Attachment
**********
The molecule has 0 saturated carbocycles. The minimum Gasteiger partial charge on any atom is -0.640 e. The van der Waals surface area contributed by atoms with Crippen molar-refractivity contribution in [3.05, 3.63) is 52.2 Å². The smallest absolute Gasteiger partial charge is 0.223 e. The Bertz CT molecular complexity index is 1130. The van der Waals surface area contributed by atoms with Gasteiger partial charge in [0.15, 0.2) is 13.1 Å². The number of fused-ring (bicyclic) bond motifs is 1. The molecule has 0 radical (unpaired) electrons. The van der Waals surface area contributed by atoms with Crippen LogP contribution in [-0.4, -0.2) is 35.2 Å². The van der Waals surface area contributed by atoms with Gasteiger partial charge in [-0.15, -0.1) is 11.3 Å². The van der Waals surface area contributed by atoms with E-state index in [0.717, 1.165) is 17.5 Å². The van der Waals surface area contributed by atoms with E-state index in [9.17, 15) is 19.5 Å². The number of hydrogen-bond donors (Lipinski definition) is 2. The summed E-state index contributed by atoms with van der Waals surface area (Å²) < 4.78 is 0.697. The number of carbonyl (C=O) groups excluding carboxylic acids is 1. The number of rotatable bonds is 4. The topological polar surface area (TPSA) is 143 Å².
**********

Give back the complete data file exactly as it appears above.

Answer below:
The molecule has 0 saturated carbocycles. The minimum Gasteiger partial charge on any atom is -0.640 e. The van der Waals surface area contributed by atoms with Crippen molar-refractivity contribution in [3.05, 3.63) is 52.2 Å². The smallest absolute Gasteiger partial charge is 0.223 e. The Bertz CT molecular complexity index is 1130. The van der Waals surface area contributed by atoms with Gasteiger partial charge in [0.15, 0.2) is 13.1 Å². The number of fused-ring (bicyclic) bond motifs is 1. The molecule has 0 radical (unpaired) electrons. The van der Waals surface area contributed by atoms with Crippen LogP contribution in [-0.4, -0.2) is 35.2 Å². The van der Waals surface area contributed by atoms with Gasteiger partial charge in [-0.15, -0.1) is 11.3 Å². The van der Waals surface area contributed by atoms with E-state index in [0.717, 1.165) is 17.5 Å². The van der Waals surface area contributed by atoms with E-state index in [9.17, 15) is 19.5 Å². The number of hydrogen-bond donors (Lipinski definition) is 2. The summed E-state index contributed by atoms with van der Waals surface area (Å²) < 4.78 is 0.697. The number of carbonyl (C=O) groups excluding carboxylic acids is 1. The number of rotatable bonds is 4. The topological polar surface area (TPSA) is 143 Å².